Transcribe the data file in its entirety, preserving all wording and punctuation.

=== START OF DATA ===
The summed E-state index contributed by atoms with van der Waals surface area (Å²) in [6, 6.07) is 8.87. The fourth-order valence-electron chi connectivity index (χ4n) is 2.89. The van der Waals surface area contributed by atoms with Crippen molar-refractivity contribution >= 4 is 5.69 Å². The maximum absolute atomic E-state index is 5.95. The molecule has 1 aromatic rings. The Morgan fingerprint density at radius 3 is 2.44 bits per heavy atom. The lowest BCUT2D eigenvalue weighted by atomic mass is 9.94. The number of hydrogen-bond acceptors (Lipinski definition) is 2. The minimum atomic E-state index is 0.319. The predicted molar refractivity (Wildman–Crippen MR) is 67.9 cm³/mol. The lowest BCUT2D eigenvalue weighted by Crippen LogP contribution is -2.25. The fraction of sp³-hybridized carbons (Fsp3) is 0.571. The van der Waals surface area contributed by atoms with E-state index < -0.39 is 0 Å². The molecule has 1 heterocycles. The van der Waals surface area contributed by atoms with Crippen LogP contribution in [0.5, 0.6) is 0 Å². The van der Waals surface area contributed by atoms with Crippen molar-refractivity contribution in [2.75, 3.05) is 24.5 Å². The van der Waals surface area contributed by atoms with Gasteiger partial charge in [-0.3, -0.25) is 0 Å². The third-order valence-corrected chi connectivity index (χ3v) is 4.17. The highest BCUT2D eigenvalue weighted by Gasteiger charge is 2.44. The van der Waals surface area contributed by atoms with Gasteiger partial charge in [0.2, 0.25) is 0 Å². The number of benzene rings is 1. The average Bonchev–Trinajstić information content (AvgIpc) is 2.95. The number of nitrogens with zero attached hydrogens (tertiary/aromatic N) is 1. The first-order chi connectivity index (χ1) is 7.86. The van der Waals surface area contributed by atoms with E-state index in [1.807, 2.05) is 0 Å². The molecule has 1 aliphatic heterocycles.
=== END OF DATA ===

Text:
The summed E-state index contributed by atoms with van der Waals surface area (Å²) in [6, 6.07) is 8.87. The fourth-order valence-electron chi connectivity index (χ4n) is 2.89. The van der Waals surface area contributed by atoms with Crippen molar-refractivity contribution >= 4 is 5.69 Å². The maximum absolute atomic E-state index is 5.95. The molecule has 1 aromatic rings. The Morgan fingerprint density at radius 3 is 2.44 bits per heavy atom. The lowest BCUT2D eigenvalue weighted by atomic mass is 9.94. The number of hydrogen-bond acceptors (Lipinski definition) is 2. The minimum atomic E-state index is 0.319. The predicted molar refractivity (Wildman–Crippen MR) is 67.9 cm³/mol. The lowest BCUT2D eigenvalue weighted by Crippen LogP contribution is -2.25. The fraction of sp³-hybridized carbons (Fsp3) is 0.571. The van der Waals surface area contributed by atoms with E-state index < -0.39 is 0 Å². The molecule has 1 heterocycles. The van der Waals surface area contributed by atoms with Crippen LogP contribution in [0.5, 0.6) is 0 Å². The van der Waals surface area contributed by atoms with Crippen molar-refractivity contribution in [2.75, 3.05) is 24.5 Å². The van der Waals surface area contributed by atoms with Gasteiger partial charge in [-0.3, -0.25) is 0 Å². The third-order valence-corrected chi connectivity index (χ3v) is 4.17. The highest BCUT2D eigenvalue weighted by Gasteiger charge is 2.44. The van der Waals surface area contributed by atoms with Gasteiger partial charge in [0.2, 0.25) is 0 Å². The number of benzene rings is 1. The average Bonchev–Trinajstić information content (AvgIpc) is 2.95. The number of nitrogens with zero attached hydrogens (tertiary/aromatic N) is 1. The first-order chi connectivity index (χ1) is 7.86. The van der Waals surface area contributed by atoms with E-state index in [1.807, 2.05) is 0 Å². The molecule has 1 aliphatic heterocycles.